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Cortez women’s march encourages residents to vote

Power to the Polls rally joins national movement

More than 300 people gathered at City Park in Cortez for a women’s march on Saturday.

Organized by the Montezuma Alliance for Unity, the event was held in solidarity with other Power to the Polls marches across the nation that advocated for women’s rights and attempted to raise awareness of the importance of voting. Several local politicians and people running for office spoke at a rally before the march, including Cortez Mayor Karen Sheek, Montezuma County Commissioner candidate MB McAfee and 58th House District candidate Seth Cagin. The speeches were followed by a march around the park, during which marchers held up signs and chanted slogans in support of immigrants and women.

Despite a chilly wind and cloudy skies, the weather was milder for this year’s march than in 2017, when marchers waded through several feet of snow. The crowd was also smaller than it was in 2017, but those who did turn out for the rally were no less enthusiastic about their cause. Several speakers were interrupted by loud cheers and applause as they encouraged their audience to head to the polls this year and to stand up for women’s rights.

“(Voting) is a right, but it’s a privilege, too, and it’s one that, if we want to see it remain, we’ll have to exercise it,” Sheek told the crowd. “Probably the way you can have the most immediate effect on your quality of life is by electing people to the city and county governments.”

She asked Cortez residents to support of the Cortez Recreation Center sales tax extension that will be on the ballot in the April municipal election, and to vote for the people running for five open seats on the City Council.

Cortez City Council candidates Lance McDaniel and Mike Lavey delivered similar messages, as did Melissa Waters, a candidate for the Dolores town board. Laurie Knutson, executive director of the Bridge Emergency Shelter, said Montezuma County residents should work to make the polls more accessible to poor and marginalized people. Cagin said he hoped to represent rural interests in the Colorado House of Representatives, and said Cortez, one of the two largest voting blocs in the 58th District, would be crucial in this year’s election.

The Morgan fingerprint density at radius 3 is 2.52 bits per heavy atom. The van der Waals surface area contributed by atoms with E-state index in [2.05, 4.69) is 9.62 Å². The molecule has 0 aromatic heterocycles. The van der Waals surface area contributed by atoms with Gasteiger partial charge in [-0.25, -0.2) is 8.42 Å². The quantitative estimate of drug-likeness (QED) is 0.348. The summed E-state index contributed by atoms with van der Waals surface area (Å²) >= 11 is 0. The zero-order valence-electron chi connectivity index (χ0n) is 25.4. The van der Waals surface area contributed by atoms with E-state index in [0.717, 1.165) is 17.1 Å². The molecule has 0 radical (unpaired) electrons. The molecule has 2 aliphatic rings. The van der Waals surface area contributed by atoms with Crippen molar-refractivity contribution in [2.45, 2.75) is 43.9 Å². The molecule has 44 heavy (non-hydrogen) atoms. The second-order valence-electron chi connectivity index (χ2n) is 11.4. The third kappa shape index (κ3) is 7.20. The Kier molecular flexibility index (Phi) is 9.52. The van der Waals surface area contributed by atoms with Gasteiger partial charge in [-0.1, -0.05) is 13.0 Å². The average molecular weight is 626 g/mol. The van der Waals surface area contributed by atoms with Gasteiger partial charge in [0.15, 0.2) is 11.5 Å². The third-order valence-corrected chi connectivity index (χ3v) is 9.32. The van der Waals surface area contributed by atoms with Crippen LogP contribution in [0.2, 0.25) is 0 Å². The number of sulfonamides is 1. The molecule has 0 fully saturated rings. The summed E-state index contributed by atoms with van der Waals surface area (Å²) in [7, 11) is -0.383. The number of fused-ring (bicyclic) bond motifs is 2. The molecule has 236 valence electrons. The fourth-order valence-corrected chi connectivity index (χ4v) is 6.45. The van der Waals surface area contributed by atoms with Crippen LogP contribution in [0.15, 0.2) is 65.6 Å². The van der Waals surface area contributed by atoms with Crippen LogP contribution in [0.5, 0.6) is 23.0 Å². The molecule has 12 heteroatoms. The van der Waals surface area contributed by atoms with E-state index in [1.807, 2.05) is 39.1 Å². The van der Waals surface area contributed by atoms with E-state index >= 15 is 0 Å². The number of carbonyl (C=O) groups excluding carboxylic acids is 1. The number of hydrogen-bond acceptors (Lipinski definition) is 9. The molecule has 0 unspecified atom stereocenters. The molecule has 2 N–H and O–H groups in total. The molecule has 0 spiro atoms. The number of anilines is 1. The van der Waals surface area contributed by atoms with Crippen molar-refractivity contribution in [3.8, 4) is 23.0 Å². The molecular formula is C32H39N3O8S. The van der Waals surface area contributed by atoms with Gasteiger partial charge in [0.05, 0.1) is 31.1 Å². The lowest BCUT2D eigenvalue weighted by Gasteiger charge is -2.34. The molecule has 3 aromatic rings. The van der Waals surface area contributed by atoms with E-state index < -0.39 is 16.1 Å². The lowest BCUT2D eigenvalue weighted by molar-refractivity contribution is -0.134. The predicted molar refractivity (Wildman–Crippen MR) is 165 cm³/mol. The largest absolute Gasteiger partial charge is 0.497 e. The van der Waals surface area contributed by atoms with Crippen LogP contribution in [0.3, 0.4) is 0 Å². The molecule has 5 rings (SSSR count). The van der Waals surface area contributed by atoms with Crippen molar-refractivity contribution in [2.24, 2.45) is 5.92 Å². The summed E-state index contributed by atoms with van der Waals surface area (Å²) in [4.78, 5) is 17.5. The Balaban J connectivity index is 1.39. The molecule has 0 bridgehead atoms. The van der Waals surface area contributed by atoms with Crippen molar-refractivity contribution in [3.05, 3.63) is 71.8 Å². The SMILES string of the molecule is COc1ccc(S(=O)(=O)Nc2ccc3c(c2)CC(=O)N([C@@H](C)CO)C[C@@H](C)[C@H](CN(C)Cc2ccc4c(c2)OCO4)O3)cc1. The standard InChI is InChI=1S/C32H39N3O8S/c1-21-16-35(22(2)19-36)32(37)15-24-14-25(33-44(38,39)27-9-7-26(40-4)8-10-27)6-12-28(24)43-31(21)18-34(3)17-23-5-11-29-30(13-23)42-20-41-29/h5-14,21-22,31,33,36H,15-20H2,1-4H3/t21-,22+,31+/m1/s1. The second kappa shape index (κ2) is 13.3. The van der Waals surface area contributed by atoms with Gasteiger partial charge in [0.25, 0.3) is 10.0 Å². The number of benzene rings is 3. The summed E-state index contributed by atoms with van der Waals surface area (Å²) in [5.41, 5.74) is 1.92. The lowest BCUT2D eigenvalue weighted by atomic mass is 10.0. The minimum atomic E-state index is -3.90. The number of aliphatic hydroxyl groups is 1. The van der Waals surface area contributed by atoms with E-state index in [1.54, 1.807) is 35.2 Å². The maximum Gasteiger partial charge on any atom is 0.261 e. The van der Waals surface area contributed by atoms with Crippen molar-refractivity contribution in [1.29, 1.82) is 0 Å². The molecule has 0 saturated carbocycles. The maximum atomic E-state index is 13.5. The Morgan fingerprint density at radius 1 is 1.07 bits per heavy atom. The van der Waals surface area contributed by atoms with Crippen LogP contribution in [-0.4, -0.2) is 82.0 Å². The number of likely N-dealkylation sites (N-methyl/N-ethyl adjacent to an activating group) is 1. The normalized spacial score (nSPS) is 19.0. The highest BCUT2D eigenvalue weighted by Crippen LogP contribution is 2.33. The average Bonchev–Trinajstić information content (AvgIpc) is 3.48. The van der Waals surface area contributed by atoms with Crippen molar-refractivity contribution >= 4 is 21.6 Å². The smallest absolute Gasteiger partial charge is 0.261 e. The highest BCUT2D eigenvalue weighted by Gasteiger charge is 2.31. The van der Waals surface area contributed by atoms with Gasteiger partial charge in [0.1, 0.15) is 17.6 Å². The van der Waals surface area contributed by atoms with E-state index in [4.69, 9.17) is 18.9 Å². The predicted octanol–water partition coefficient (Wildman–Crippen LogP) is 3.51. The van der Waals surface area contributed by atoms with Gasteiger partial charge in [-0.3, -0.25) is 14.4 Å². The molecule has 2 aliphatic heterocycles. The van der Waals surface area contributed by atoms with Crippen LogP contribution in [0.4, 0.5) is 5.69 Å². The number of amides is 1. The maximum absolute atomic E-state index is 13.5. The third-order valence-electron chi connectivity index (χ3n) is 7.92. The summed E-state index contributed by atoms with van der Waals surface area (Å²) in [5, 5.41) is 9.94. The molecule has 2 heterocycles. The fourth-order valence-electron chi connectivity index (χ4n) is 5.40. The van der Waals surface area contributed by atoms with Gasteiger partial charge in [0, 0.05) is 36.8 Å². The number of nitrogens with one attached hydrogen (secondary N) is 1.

McAfee called for politeness and civility in this year’s political actions. She said she was dismayed by the conflict and division of the 2016 election, and resolved to make Montezuma County’s elections different.

“Here, we will be civil,” she said, to applause. “Here, we will be transparent. Here, we will simply be nice.”

Several cars honked in support as the marchers walked down Main Street, waving signs with slogans like “Immigrants Welcome Here” and chanting slogans like “Gender violence has to go.” Many of the signs and chants were critical of President Donald Trump and the Republican party, and several speakers referenced the government shutdown the previous night as an example of why they believed national politics need to change.

Organizations such as Great Old Broads for Wilderness and the League of Women Voters had information booths in City Park, and members of the Montezuma County Democrats offered to help Cortez residents register to vote. Several supporters of Rosa Sabido also participated, carrying signs with Sabido’s face and the “Rosa Belongs Here” slogan. One supporter, Annie Seder, helped carry a giant puppet representing Mother Earth carrying a pro-immigration sign.

“We’re marching ... to protest the national borders that split families and livelihoods, that are not part of our natural order,” Seder said.

Organizer Glynis Verrazzano said a total of 358 people attended Saturday’s march. The Alliance for Unity plans to hold other pro-voting events throughout the year. Verrazzano said voting turnout in the county has been low in previous elections, especially primaries, and she hopes to change that.

“Our mission, our goal, is to get people registered to vote,” she said. “We want everybody to come out, everybody to be a part, everybody to make their voice heard. That’s what we’re all about.”

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